— The scope of the Obama administration's investigation was unprecedented overreach. My challenge to those who believe that it wasn't is to name a worse example from a previous administration. If you can't, then it's not a matter of opinion, it's a matter of fact. The government's move was so out of the ordinary that the Justice Department informed the Associated Press of what it had done after the fact in a Friday letter in May 2013 to try to mitigate the damage. And of course, we're supposed to believe that until that letter was sent, "The White House ... said that other than press reports it had no knowledge of Justice Department attempts to seek AP phone records."
 — Don't you just love it? In essence, Kimberly Dozier is saying that Team Obama is now able to do what the Bush administration could only have dreamed about doing — and would have done — because of technological limitations. The historical record says otherwise, Kim.
The Bush administration could have prosecuted — and arguably should have prosecuted — the New York Times in 2006 for its detailed descriptions of administration attempts to trace "transactions of people suspected of having ties to Al Qaeda by reviewing records from the nerve center of the global banking industry." But it didn't.
Sorry, Kim. The genuine complaints you raised earlier about the Obama administration put it in an unqualified class by itself.
 — The supposed "standards" now in place at the New York Times must not have been there in 2006 during the Bush administration, which opens the Times up to an accusation that its "standards" are selective, depending on which party and which political philosophy controls the White House. If a conservative or Republican administration ever comes into power again, I believe those "standards" will be quickly jettisoned.
 — Journalists abide by "professional standards" that are somehow presumptively above the ethical standards of "random bloggers"? What an insult to our intelligence. Can you say Rathergate? Jayson Blair? Fauxtography? Journolist? The "Media Scandals" tag at NewsBusters alone has over 450 entries in the past 8 years. That surely only scratches the surface.
 — Matthew Pinsker is obviously implying that journalists today "value objectivity and impartiality." The nearly 8,400 entries with the "Media Bias Debate" tag at NewsBusters would beg to differ.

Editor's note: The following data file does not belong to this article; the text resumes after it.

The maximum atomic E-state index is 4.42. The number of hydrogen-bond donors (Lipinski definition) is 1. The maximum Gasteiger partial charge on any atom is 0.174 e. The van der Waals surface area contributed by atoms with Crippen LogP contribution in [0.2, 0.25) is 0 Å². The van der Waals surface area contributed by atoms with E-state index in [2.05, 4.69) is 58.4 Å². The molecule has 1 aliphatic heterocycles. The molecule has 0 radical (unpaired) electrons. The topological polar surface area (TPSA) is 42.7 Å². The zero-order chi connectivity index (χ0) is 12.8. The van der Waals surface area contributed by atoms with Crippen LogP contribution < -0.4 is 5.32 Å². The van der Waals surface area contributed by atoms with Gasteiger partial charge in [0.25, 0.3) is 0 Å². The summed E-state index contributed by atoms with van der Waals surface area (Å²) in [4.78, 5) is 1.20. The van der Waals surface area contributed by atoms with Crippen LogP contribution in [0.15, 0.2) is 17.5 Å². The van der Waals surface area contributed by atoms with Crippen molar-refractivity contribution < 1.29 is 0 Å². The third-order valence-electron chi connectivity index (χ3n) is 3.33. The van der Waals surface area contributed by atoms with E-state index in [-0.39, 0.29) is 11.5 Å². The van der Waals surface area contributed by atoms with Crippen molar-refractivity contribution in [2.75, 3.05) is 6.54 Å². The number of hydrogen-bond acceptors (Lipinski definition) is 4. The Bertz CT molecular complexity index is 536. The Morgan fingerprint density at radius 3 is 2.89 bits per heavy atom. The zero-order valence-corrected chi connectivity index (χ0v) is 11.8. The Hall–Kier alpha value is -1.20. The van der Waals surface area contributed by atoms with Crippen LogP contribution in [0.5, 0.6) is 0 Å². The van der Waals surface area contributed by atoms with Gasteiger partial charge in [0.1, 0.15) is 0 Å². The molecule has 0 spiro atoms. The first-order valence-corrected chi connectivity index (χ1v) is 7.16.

— Gosh, the Obama administration really doesn't want to go after leakers, but darn it, if these bloggers and certain wayward reporters won't adhere to the same "standards" as journalists, who can blame them?
Here's a clue for far-left ignoramuses like Pinsker: Fascism or tyranny never run into the room and say, "Here we are. We're fascists/tyrants. Hi, how are you? How can we take more of your rights away today?" They never admit to who and what they are. The disgraceful mindset articulated by Pinsker has historically enabled fascists and tyrants to progress further down their chosen path without being called out. One wonders whether the ignorance is deliberate or feigned.
 — So there it is. The citizenry is a bunch of children whose news consumption needs to be regulated by a government-media "marriage." The establishment press's job is to promote the government's message. That job implies the need to oppose, demonize, discredit, and ridicule anyone trying to get in the way of that message. That basically explains where we are right now, doesn't it?
Perhaps Time's headline writer's identification of "Obama’s Orwellian State" is in effect a cry for help from someone on the inside who understands and is frightened by what he or she is seeing. Here's hoping that the story's title will cause it to attract more eyeballs and awaken at least a few people from their low-information slumber.
Note: Graphics are from the cover of "A Slobbering Love Affair: The True (and Pathetic) Story of the Torrid Romance Between Barack Obama and the Mainstream Media" by Bernard Goldberg.
Cross-posted at BizzyBlog.com.